A few months ago I came across an 1862 letter from William Cooper Nell, one of the nation’s earliest Black historians, an educator, and abolitionist. In it he discusses work on a second edition of The Colored Patriots of the American Revolution, originally published in 1855. It was something of a revelation since I had never seen the letter and–more importantly–wasn’t familiar with Nell. But that discovery introduced me to the rich story of early Black historians, an intriguing chapter in the rise of Black intellectuals.
Of course a name like W. E. B. Du Bois is widely known. But with some rummaging others soon emerged from the collections. Like Nell though, these were often fleeting glimpses. Such was the case with George Washington Williams whose writing Du Bois himself encountered as a Fisk University undergraduate. His impression of Williams is telling: Du Bois subsequently described him as “the greatest historian of the race.” So if you enjoy history and have never heard of him, you should.
Fortunately, the late historian John Hope Franklin’s impressive decades-long excavation of Williams has unearthed the details of Williams’ life and achievements. And despite that, he still seems oddly absent among popularly known Black intellectuals and academics.
While Franklin’s work provides Williams’ rich story in detail, he was born free in Pennsylvania in 1849, and joined the Union army at just 14 years of age. After the Civil War and service in Mexico, Williams turned his attention toward education, addressing a letter requesting admission directly to the founder of Howard University. The lack of polish in the letter reveals the incompleteness of Williams’ education but simultaneously demonstrates how far Williams would come in a rather short period.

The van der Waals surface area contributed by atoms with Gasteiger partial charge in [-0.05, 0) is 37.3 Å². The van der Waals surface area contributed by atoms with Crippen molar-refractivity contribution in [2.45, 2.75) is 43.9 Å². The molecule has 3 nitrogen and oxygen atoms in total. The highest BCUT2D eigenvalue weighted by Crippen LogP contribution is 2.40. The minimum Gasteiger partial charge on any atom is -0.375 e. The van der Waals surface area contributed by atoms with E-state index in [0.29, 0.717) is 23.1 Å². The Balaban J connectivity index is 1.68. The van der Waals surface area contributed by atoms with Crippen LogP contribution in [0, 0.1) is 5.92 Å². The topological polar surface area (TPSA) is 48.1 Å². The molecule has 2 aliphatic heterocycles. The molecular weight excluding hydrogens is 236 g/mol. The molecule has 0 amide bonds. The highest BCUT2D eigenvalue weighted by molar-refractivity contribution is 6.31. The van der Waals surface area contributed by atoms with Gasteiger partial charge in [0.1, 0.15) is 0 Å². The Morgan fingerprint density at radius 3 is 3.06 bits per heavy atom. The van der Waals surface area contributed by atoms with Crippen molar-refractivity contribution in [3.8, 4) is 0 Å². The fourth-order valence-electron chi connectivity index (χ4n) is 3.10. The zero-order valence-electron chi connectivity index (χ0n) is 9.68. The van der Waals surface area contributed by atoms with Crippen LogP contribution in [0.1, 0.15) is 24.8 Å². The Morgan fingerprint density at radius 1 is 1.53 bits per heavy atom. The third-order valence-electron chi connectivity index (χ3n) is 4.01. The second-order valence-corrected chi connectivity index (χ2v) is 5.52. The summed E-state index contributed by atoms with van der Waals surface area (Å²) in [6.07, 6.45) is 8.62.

When Howard didn’t work out, Williams attended Newton Theological Seminary in Massachusetts where he excelled, graduating in 1874. He then fulfilled a number of roles, as a Baptist pastor, a columnist, and an Ohio legislator, all before becoming arguably the first historian to write, substantively, about the history of Blacks in America. In recognition, Franklin’s 1946 article named Williams as “the first serious historian of the Negro race.”
Williams thus emerged from a nominally literate veteran to a published historian when his History of the Negro Race in America from 1619 to 1880 appeared in 1882. A History of the Negro Troops in the War of the Rebellion, 1861-1865 followed six years later.
But Williams wasn’t just remarkable for publishing substantive histories on what had been a woefully neglected facet of American history, nor for the fact that he was Black; his work reflected an emerging “scientific” approach to history. Only Williams wasn’t trained in the schools advancing this methodology, he was simply sharp enough to understand and employ its tenets. In fact, as Franklin points out in a 1978 article, Williams recognized the importance of using newspapers before many of his contemporaries, and labeled him a “pioneer” in the use of oral history.
Of course, this begs the question: “Did Williams ever visit the New-York Historical Society?” The answer is, yes, and that is according to Williams himself. In the preface to his History of the Negro Race he acknowledged a number of individuals and repositories where he did much of his work. Among them were George H. Moore, who served for a period as N-YHS librarian, and John Austin Stevens, founder of the Magazine of American History who also served a tenure as N-YHS librarian. (According to Williams, Stevens even allowed him to make use of the Magazine’s offices.)